The Well-Tempered Ear

Classical music news: Do maestros and maestras get too much media — much like big money athletes and glamorous movie stars? Violinist Eugene Fodor dies at 60.

March 5, 2011

By Jacob Stockinger

Patterns are beginning to emerge.

That’s how it seems to me. How does it seem to you?

Conductors with big names and big contracts seem to account for an awful lot of news in the classical world. It strikes me much the way the sports world talks about trades and drafts and who is going where and why, or the way movie magazines track stars.

Even with classical music, it seems, it’s all about BIG names, about STARS.

The Ear thinks that even the classical music world puts too much emphasis on celebrity. We need more media emphasis on ordinary people making and consuming music, on orchestral members, on students and education, on amateurs.

Another on-going patterns is the same old never-ending struggle about new music versus old classics, new venues versus traditional venues, new ways of presenting classical music versus old ways.

And the biggest problem of all confronting classical music remains how to attract more listeners.

But back to the maestros.

First it was Riccardo Muti and his ongoing calamities with the Chicago Symphony Orchestra.

Now it is the operatic career of James Levine, who I’ll post about more in detail tomorrow, on Sunday.

Just take a look at this week’s news roundup:

ITEM: Conductor (not violinist) Itzhak Perlman (below) resigns and leaves the Westchester Philharmonic in a big lurch:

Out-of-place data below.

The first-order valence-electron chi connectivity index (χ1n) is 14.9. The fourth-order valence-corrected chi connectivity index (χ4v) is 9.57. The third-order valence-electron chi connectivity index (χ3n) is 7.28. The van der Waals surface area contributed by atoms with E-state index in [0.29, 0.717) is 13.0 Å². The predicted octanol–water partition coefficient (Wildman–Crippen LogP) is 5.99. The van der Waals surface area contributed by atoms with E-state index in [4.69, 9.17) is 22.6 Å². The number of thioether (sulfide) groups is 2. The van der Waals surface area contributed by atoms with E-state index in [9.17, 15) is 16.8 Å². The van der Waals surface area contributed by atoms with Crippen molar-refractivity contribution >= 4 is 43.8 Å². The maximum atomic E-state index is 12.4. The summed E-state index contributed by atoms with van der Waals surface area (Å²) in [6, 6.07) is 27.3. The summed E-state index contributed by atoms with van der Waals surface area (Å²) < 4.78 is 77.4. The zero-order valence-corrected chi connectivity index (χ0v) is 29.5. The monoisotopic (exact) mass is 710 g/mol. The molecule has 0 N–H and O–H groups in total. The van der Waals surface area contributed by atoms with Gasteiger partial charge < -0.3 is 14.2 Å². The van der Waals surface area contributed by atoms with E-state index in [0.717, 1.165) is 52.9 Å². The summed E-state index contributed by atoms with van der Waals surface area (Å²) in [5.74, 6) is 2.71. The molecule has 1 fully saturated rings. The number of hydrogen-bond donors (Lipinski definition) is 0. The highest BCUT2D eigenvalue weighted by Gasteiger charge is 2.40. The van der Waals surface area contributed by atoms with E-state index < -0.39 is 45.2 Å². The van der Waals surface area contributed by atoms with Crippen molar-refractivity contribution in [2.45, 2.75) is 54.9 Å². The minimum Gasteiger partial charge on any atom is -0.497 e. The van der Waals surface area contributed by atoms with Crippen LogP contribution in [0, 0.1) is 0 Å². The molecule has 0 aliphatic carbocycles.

ITEM: Who christens them hot and why? I don’t know but a “hot” young Russian conductor Vasily Petrenko (below) — ever heard of him? — is headed to Oslo:

ITEM: Surprise! Sir Simon Rattle (below) of the Berlin Philharmonic works with young musicians. Does any major conductor or symphony NOT offer educational outreach?:

ITEM: Just in time to mark Women’s History Month, Buffalo’s maestra Joann Falletta (below) gets 5 more years as payback for success:

By contrast, here are two examples of breaking news and trend news that I find much more important and worth coverage:

ITEM: Was his promise ever fulfilled? Tragically, it seems not. American violinist Eugene Fodor (below) dies at 60:

Today Fodor would have turned 61, and NPR offered a great and moving remembrance:

ITEM: Maybe classical music can be made more appealing. How do chamber music and chardonnay mix at Lincoln Center and its famed Chamber Music Society (below) who co-directors (pianist Wu Han and cellist David Finckel) will perform at the Wisconsin Union Theater next season?

Posted in Classical music

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